So I have an old French violin made sometime in the 1930s. It's a great instrument of considerable value, very bright and carrying sound. I use it for both solo and ensemble playing. I've used it for the past couple of years and it's served my needs well, but all this time, I've been having major issues with the pegs.
First, the pegs are extremely large for a violin. I suspect that at one point, over the many years that the violin had been used, that the original pegs were switched out to these extremely thick viola pegs. Unfortunately, this makes my violin extremely hard to tune. I only have fine tuners on the A and E strings, so tuning those two isn't too much of a problem. However, when I need to tune the D and G strings, it's nearly impossible to turn the pegs because of how thick the pegs are. I have to put my violin down on a table and tune it that way. The A and E string pegs are equally tight, if not more than the G and D string pegs.
There is another problem with the pegs on my violin. It sounds contradictory to what I said above about the pegs being too thick, but my E string peg actually has a tendency to pop outwards, causing the string wound onto it to loosen. I suspect that it is because the peg is too thick for the hole and the pegbox wood is forcing it out. The peg doesn't loosen completely; the string usually drops from a E to a B or C#. Yet, this has happened 7-8 times in the past 6 months and once in the middle of a concert. I am certain that it is not an issue with the peg not being pushed tightly enough into the hole. I checked my E-string peg before an ensemble rehearsal one day and it was extremely tight, tighter than either the D or G string pegs. But even though the E-string peg was exceptionally tight, it "popped" outwards slightly in the middle of the rehearsal, maybe about half a centimeter or so. It caused the E string to drop to a B. It is also not a problem with humidity. It's happened in the spring, summer, fall, and winter seasons. Also, the E-string is the only string that has this problem. The peg just loosens and the string goes out of tune suddenly and unexpectedly.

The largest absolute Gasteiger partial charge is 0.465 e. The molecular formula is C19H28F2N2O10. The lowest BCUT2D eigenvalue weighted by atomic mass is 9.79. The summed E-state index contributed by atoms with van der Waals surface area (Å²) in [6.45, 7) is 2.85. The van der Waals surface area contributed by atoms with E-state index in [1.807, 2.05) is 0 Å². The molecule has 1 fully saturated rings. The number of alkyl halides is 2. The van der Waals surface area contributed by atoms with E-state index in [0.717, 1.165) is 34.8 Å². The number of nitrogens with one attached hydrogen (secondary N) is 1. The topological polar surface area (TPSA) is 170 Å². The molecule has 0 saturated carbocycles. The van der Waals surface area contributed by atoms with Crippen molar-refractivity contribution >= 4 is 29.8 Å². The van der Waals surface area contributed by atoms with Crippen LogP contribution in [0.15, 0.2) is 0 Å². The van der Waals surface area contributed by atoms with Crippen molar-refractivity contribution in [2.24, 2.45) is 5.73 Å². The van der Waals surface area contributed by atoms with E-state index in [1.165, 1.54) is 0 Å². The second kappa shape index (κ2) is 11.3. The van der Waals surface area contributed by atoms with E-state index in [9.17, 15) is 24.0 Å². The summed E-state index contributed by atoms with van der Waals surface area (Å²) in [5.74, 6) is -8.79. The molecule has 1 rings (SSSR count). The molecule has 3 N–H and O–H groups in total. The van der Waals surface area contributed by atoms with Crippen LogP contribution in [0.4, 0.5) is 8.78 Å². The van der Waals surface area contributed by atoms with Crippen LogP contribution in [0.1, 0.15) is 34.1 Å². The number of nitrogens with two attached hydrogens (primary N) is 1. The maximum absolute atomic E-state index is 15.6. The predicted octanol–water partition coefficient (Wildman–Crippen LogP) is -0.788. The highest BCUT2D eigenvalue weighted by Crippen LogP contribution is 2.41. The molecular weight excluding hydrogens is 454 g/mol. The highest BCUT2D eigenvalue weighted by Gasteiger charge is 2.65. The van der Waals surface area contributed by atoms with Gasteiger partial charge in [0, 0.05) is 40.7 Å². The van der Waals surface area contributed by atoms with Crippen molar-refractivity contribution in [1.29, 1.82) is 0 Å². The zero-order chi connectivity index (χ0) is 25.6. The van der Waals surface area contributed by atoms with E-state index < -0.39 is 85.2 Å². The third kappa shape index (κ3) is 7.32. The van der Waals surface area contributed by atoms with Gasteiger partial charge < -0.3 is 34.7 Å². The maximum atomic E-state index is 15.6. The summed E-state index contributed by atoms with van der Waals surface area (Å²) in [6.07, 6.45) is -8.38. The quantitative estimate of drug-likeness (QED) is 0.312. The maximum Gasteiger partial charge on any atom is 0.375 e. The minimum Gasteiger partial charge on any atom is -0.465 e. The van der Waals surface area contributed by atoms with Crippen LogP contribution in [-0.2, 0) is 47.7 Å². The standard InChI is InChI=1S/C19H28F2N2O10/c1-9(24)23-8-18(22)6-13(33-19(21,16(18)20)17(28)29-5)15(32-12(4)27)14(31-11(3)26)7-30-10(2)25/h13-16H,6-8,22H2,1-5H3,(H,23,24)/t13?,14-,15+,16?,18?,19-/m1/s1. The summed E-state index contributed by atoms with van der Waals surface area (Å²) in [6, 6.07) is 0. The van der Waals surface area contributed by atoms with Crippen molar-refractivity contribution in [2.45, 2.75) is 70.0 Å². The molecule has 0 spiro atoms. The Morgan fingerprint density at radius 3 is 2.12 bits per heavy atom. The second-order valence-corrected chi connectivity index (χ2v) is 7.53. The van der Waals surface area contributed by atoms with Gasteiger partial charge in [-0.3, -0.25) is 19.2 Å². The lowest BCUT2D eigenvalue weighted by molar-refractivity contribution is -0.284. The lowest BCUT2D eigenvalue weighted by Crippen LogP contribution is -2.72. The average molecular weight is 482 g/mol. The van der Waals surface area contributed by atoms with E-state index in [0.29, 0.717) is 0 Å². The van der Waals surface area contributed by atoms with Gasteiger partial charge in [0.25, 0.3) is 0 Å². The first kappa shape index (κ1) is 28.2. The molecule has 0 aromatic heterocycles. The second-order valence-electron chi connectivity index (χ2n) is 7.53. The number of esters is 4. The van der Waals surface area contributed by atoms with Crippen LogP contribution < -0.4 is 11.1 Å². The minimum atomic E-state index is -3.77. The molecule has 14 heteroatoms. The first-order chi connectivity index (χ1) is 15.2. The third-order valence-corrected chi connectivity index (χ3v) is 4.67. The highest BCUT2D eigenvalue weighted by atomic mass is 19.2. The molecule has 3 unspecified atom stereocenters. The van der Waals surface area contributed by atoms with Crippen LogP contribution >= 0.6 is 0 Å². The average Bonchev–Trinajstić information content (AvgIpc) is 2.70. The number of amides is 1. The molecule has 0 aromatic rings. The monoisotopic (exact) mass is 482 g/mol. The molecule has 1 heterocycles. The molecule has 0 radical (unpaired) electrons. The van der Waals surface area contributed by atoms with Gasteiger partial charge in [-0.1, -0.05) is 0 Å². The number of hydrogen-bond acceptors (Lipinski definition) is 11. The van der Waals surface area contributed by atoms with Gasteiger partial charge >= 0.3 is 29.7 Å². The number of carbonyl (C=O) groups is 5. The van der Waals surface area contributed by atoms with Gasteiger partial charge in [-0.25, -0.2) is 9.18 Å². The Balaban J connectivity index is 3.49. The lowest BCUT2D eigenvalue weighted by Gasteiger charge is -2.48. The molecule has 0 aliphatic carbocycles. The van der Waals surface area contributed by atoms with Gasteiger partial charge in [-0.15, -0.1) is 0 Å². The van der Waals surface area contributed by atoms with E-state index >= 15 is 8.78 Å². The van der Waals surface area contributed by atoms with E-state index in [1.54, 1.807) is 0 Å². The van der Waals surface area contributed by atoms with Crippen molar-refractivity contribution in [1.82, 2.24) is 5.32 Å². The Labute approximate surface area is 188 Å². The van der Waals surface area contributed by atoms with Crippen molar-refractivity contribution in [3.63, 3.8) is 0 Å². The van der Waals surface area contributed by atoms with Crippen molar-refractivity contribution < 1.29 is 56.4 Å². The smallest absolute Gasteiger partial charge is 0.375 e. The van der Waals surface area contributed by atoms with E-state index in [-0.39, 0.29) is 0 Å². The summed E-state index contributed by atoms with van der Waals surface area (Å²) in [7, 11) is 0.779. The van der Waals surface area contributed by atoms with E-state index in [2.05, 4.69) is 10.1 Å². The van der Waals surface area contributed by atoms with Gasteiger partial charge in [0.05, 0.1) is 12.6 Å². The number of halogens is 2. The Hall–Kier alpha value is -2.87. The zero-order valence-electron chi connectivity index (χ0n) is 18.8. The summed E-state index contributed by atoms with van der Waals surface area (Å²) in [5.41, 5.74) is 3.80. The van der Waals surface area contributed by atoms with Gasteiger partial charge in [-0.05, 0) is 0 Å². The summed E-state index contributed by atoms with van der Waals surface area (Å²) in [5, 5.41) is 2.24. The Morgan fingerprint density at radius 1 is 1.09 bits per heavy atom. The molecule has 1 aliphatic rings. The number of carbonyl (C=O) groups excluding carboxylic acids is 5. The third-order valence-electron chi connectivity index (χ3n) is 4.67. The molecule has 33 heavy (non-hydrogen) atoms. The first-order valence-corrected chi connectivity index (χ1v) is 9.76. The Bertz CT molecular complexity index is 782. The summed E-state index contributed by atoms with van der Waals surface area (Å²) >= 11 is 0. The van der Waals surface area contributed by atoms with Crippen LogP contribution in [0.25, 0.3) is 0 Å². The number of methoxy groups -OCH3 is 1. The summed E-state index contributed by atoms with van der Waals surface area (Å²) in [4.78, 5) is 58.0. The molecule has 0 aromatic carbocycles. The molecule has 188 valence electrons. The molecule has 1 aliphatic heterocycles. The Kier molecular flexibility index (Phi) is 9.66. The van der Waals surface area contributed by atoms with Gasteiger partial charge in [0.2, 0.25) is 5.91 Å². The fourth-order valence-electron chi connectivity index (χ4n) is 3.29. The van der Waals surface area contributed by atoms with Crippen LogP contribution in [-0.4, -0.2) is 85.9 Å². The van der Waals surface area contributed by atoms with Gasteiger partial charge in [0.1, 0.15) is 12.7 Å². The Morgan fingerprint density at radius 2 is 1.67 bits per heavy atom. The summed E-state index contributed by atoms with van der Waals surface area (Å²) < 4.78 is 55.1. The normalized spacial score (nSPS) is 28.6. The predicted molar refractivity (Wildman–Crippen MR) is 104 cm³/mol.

I've ignored the problem over the years, but only now have I begun to consider re-bushing the pegs. I simply can't go on performing at concerts with the risk of the E-string loosening. I have two questions that I am hoping will be answered.
First, will changing the thick viola pegs to normal violin pegs affect the sound of my instrument? The pegs currently on my violin are ebony and I will have them replaced with ebony. I really like the way my violin's sound carries, but I wonder if changing the pegs from thick viola pegs down to thinner violin pegs will make a noticeable difference in terms of sound.
Second, will having the pegs re-bushed have an effect on the instrument's value? I don't know too much about violin repair, but a peg re-bushing sounds like a structural repair.
Thanks in advance for the help. I greatly appreciate it.
I've heard stories of folks whose violins had a different sound after having work done on the pegs but I'm not sure those stories were true. I would say that you should make sure that the luthier you use for this has had specific experience in rebushing pegs though because it does not sound like a particularly easy thing to do.
generally any collectable item has its highest value when it is in good condition, and has had no repairs or modifications. I'm guessing the value of your violin is primarily a result of the quality of construction, and audio and playing performance. Gievn that, anything you do to improve its playabity, shouldn't hurt its value, as long as the work is done well. Being a wood worker, I would thinkk the repair is not difficult. a circular piece of wood (plug) is glued in the hole and re drilled. The challenge would be to use wood with a similar grain, and then match the color. That would be a pain. as for the sound, i can't imagine how it could have any perceivable impact.
There's absolutely no reason for it to affect the tone. Well, I suppose the different diameter of the new pegs might have an infintesimal effect on the forces the strings exert through the instrument, but there's no reason to expect anything noticeable.
Agreed with the previous comments, that if done well it's almost invisible, but that it does involve numerous skills, with the retouching of varnish being as challenging as any of the woodwork! It's easier to disguise repairs on darker and thicker varnishes than on light ones, too. On the other hand, you'll have more slender and elegant pegs to detract from any visible bushing.
Peg bushings, like neck grafts, are fairly well acknowledged in our trade as necessary consequences of many years of high use. They aren't normally looked at as "damage", so it doesn't ordinarily enter into the resale value much.
Take some pristine and original mega-buck antique fiddle, and that's a different matter. The slightest alteration from original can affect market value, for collectors.